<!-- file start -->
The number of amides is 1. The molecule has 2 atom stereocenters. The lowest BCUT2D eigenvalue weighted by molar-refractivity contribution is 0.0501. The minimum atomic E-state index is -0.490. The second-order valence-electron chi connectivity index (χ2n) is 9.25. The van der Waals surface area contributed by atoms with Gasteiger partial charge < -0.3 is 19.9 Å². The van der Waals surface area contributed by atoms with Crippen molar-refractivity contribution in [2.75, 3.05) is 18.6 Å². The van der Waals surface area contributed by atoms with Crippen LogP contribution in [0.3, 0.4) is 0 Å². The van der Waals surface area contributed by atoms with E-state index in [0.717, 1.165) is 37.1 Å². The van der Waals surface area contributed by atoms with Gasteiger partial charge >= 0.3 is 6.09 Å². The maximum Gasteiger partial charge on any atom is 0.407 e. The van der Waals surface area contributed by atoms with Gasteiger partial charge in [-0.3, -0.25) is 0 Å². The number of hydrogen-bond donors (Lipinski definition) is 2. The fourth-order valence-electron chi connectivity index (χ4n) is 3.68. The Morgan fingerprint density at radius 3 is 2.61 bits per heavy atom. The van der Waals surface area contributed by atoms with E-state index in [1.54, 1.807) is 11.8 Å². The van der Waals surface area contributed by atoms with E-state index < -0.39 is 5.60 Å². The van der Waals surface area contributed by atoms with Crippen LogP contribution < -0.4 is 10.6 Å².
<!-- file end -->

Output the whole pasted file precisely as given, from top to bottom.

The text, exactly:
The number of amides is 1. The molecule has 2 atom stereocenters. The lowest BCUT2D eigenvalue weighted by molar-refractivity contribution is 0.0501. The minimum atomic E-state index is -0.490. The second-order valence-electron chi connectivity index (χ2n) is 9.25. The van der Waals surface area contributed by atoms with Gasteiger partial charge < -0.3 is 19.9 Å². The van der Waals surface area contributed by atoms with Crippen molar-refractivity contribution in [2.75, 3.05) is 18.6 Å². The van der Waals surface area contributed by atoms with Crippen LogP contribution in [0.3, 0.4) is 0 Å². The van der Waals surface area contributed by atoms with E-state index in [0.717, 1.165) is 37.1 Å². The van der Waals surface area contributed by atoms with Gasteiger partial charge >= 0.3 is 6.09 Å². The maximum Gasteiger partial charge on any atom is 0.407 e. The van der Waals surface area contributed by atoms with Gasteiger partial charge in [-0.3, -0.25) is 0 Å². The number of hydrogen-bond donors (Lipinski definition) is 2. The fourth-order valence-electron chi connectivity index (χ4n) is 3.68. The Morgan fingerprint density at radius 3 is 2.61 bits per heavy atom. The van der Waals surface area contributed by atoms with E-state index in [1.54, 1.807) is 11.8 Å². The van der Waals surface area contributed by atoms with E-state index < -0.39 is 5.60 Å². The van der Waals surface area contributed by atoms with Crippen LogP contribution < -0.4 is 10.6 Å².